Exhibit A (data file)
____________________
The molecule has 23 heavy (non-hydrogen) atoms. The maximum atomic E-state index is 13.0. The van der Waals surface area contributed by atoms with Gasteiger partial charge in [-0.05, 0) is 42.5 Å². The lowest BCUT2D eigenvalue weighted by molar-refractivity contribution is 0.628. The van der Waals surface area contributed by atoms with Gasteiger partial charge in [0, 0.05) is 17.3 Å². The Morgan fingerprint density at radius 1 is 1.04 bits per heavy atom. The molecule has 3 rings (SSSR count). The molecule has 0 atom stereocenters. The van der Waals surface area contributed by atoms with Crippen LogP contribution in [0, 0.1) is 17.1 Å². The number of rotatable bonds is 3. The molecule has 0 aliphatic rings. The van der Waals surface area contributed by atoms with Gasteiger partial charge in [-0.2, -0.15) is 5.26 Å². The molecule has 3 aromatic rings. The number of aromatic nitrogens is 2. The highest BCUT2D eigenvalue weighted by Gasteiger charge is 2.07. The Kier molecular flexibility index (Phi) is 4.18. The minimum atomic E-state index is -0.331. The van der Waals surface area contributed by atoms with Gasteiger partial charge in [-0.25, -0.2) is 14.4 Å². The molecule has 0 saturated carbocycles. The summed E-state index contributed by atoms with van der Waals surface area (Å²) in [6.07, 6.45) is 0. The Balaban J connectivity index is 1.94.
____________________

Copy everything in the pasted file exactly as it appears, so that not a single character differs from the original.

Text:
The molecule has 23 heavy (non-hydrogen) atoms. The maximum atomic E-state index is 13.0. The van der Waals surface area contributed by atoms with Gasteiger partial charge in [-0.05, 0) is 42.5 Å². The lowest BCUT2D eigenvalue weighted by molar-refractivity contribution is 0.628. The van der Waals surface area contributed by atoms with Gasteiger partial charge in [0, 0.05) is 17.3 Å². The Morgan fingerprint density at radius 1 is 1.04 bits per heavy atom. The molecule has 3 rings (SSSR count). The molecule has 0 atom stereocenters. The van der Waals surface area contributed by atoms with Crippen LogP contribution in [0, 0.1) is 17.1 Å². The number of rotatable bonds is 3. The molecule has 0 aliphatic rings. The van der Waals surface area contributed by atoms with Gasteiger partial charge in [-0.2, -0.15) is 5.26 Å². The molecule has 3 aromatic rings. The number of aromatic nitrogens is 2. The highest BCUT2D eigenvalue weighted by Gasteiger charge is 2.07. The Kier molecular flexibility index (Phi) is 4.18. The minimum atomic E-state index is -0.331. The van der Waals surface area contributed by atoms with Gasteiger partial charge in [-0.25, -0.2) is 14.4 Å². The molecule has 0 saturated carbocycles. The summed E-state index contributed by atoms with van der Waals surface area (Å²) in [6.07, 6.45) is 0. The Balaban J connectivity index is 1.94.